“It’s no secret that I was appointed during one of the craziest times in the school district’s history — and there have certainly been some ‘What did I just get myself into?’ moments. But I believe setting expectations with my constituents right off the bat has helped tremendously.
“I’ve pledged openness and have created many opportunities for my constituents to interact with me through town halls. I’ve pledged to listen and take perspectives into each vote and make my votes based on data and facts and not emotion.
“Finally, and most importantly to me, I’ve been honest by saying that I am not going to vote the way every constituent wants me to vote 100% of the time, but my hope is that I am seen as a logical board member who wants to focus on the items that have the largest effect on our greatest stakeholder — our students.
“I have been very thankful that people have given me a chance to show what I am made of and truly believe we — as a School Board — are on an upward trajectory. I cannot wait to see what 2022 has in store.”
Growing up in the shadow of Dulles International Airport left a deep impression on a young Andrew Hoyler. He got his pilot’s license when he was just 18 and has turned this love of flying into both his career and the catalyst for another passion — overseas travel.
“As the oldest of five kids, we never got to travel to faraway places with the exception of Disney World, and being a big fan of ‘Survivor’ and ‘The Amazing Race’ gave me the desire to travel to … places I’d only seen on television.
“I have traveled to some amazing places over the last five years — 35 countries and counting. My favorite places are Easter Island, Vienna, Austria and Malaysia. Gabon, Egypt, New Zealand and Antarctica are at the top of my list for places to head to next.
“Growing up right under the path of Runway 30 at Dulles — the busiest runway for departures — also gave me a desire to learn more about the industry. I am able to choose my flight schedule to work around my requirements on the School Board, and am able to work on research and respond to emails during my overnights in cities around the country.”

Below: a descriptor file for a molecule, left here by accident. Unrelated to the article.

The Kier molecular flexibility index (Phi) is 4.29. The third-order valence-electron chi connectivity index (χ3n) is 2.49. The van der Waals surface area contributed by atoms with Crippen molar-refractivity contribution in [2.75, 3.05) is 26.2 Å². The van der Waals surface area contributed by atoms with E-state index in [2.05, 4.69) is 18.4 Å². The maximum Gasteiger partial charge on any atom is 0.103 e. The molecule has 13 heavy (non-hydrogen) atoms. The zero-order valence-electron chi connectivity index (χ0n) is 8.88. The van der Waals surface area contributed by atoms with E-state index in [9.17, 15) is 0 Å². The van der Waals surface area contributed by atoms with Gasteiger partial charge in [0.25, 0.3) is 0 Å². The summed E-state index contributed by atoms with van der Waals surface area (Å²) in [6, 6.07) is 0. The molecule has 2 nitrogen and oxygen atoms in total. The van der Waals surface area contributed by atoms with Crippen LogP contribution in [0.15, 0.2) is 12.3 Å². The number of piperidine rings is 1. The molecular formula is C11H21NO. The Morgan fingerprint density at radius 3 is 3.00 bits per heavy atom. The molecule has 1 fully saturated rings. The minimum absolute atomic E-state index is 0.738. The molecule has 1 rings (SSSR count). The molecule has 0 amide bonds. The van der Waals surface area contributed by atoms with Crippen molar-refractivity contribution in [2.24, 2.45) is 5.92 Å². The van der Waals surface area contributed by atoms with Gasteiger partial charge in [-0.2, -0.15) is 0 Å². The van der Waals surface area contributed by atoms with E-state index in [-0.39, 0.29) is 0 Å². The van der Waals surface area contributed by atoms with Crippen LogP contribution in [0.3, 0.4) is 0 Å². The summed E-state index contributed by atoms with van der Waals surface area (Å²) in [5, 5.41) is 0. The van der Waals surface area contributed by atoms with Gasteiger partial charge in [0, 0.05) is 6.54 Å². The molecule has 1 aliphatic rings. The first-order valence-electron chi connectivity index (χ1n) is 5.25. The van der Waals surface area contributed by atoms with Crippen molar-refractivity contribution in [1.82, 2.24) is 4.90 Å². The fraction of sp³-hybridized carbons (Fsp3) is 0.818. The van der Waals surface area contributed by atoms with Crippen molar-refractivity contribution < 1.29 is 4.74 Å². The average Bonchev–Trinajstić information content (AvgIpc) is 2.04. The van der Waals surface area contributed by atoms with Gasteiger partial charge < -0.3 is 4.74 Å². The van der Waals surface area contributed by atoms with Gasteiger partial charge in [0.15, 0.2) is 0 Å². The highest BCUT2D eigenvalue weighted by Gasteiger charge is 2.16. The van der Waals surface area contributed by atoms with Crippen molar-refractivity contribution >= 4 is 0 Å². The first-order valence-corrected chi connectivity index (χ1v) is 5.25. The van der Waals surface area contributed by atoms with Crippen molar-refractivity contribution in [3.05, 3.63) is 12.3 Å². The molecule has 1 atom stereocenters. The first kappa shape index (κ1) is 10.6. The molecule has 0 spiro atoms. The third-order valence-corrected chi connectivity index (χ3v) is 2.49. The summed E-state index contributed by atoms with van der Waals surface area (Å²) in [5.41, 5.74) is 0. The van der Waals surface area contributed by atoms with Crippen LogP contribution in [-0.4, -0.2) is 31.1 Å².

Another important part of Andrew Hoyler is one he doesn’t talk about a lot publicly — his sexual orientation. The reason — he doesn’t believe it’s relevant to either of his jobs.
“The fact that I came out in high school is a topic that surprises many people. Despite growing up in a relatively accepting community, I ran into issues in Indiana while attending Purdue.
“For those who have never been to Indiana, it is a far different place than Loudoun County, especially in the more rural parts of the state. People who lived on my floor refused to associate with me when they found out about my sexuality — something that never happened at Briar Woods.
“I carry my life no differently, however. I recognize the fact that people are free to believe in or be against whatever they would like. I am not out to convince others that my lifestyle needs to be accepted by them at any and all costs. Some of my closest friends do not support marriage equality, and yet we are able to coexist just like any other group of friends can.
“My hope is that my community can see me for the meaningful change I am able to bring, and are able to put aside any deeply held beliefs or convictions when my name appears on a future ballot.
Looking to the future — Hoyler says he hopes he can continue to serve on the School Board for years to come. But first he must win over more voters later this year when his appointed seat is up for re-election.
“My goal in life is to continue to do what I love,” Hoyler said. “Fly people safely to their destinations, travel the world and make a difference in the community that has given so much to me.”